Siem Reap Travel Guides

January

New Year’s Day: although 1 January still plays second fiddle to the Buddhist New Year, the number of foreign visitors to Siem Reap means it has increased in popularity. There are always plenty of good bars to visit to ring in the New Year the night beforehand.

Victory Day over Genocide: commemorates one of the most important days in Cambodia’s recent history when on 7 January 1979 the Khmer Rouge were overthrown by the invading Vietnamese Army. This is a good day to visit the Siem Reap Killing Fields and perhaps even Pol Pot’s house.

February

Chinese New Year: we may not be in China, but Siem Reap like Phnom Penh has a fairly sizeable Chinese population, meaning this event is followed with some enthusiasm. Expect to see lots of Chinese characters around the city on red posters and abundant traditional Chinese hanging lanterns.

Meak Bochea Day: is a fairly low-key Buddhist festival that falls on the full moon day in the month, usually at the end of February. The temples on this day will be busy with sermons among the many gathered monks in their orange robes.

April

Chaul Chnam: the Buddhist New Year, this holiday spanning three days is the most significant in the Khmer calendar and is enjoyed by locals and tourists alike. The date changes according to the Buddhist lunar calendar but it always falls sometime in the middle of April and is marked by the throwing of water, music, processions and partying.

Silk Festival: usually held in the New Year, this festival transforms the Royal Independence Gardens into an expanse of colourful silks produced within the vicinity of Siem Reap.

September

Spirit Festival: coming at the end of September, P’chum Ben as it is known in Khmer, makes for a good excuse to head down to Tonlé Sap lake where locals make offerings to lost loved ones and friends at the water’s edge. It’s a solemn but fascinating event.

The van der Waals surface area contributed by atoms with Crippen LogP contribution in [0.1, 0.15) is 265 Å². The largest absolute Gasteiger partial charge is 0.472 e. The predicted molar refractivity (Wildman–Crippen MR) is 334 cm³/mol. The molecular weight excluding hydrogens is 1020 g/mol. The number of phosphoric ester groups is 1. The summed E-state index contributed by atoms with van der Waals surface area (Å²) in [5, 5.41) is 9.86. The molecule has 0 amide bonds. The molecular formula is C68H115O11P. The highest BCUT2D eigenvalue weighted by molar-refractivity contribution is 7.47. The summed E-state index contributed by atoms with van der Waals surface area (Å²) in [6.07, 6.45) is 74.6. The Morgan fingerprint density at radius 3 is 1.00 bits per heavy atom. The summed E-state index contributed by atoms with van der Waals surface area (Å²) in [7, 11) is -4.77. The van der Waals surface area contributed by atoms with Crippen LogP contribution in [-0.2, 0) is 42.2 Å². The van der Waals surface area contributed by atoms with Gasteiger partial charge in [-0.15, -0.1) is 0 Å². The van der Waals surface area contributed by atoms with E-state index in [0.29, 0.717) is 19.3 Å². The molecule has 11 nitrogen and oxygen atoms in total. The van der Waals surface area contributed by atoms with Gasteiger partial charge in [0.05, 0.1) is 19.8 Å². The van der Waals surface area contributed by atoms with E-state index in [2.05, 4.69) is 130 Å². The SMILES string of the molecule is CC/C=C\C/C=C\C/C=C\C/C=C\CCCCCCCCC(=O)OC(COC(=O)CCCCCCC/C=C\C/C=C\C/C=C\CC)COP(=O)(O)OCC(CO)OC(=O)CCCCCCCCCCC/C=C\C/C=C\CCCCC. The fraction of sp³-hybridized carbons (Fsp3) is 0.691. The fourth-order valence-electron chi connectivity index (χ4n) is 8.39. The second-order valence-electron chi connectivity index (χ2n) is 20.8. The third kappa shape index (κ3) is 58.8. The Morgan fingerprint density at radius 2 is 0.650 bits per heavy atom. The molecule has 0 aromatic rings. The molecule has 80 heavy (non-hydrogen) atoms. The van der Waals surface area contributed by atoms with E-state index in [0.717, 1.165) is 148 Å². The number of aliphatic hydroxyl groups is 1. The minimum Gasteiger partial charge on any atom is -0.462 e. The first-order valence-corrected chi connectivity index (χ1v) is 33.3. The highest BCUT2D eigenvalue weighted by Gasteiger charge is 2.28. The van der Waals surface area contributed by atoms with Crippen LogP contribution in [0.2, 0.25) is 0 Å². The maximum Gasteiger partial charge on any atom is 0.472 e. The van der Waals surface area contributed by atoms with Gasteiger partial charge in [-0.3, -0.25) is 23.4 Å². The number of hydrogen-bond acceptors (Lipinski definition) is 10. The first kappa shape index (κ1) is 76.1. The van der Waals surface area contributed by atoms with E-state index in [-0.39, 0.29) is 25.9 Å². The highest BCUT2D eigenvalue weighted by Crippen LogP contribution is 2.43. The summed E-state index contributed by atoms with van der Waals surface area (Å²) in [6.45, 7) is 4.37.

October

Water festival: Although bigger in the capital, the Water Festival is still major news in Siem Reap as it lies close to the source of the Tonlé Sap river – the lake of the same name. The event marks when the river reverses its flow back to the sea and is marked with fireworks. It is sometimes held later in November so check the exact date.

King Sihanouk’s Birthday: expect more to be happening in Phnom Penh than in Siem Reap but still the road between the Royal Residence and the Royal Independence Gardens always have events going on during the day, which falls on 31 October.

November

Angkor Photo Festival: partly sponsored by the Siem Reap Foreign Correspondents Club, this event sees piles of Angkor Wat photos on display along with numerous other images from local photographers. The event usually begins at the end of November and lasts a week

December

Angkor Half Marathon: when the temperature and humidity drops in Siem Reap, it’s time for a run around the city that also takes in many of the temples among the Angkor Wat complex. It’s not too serious and serves as an excellent way to raise money for various disadvantaged groups in the country, including landmine victims.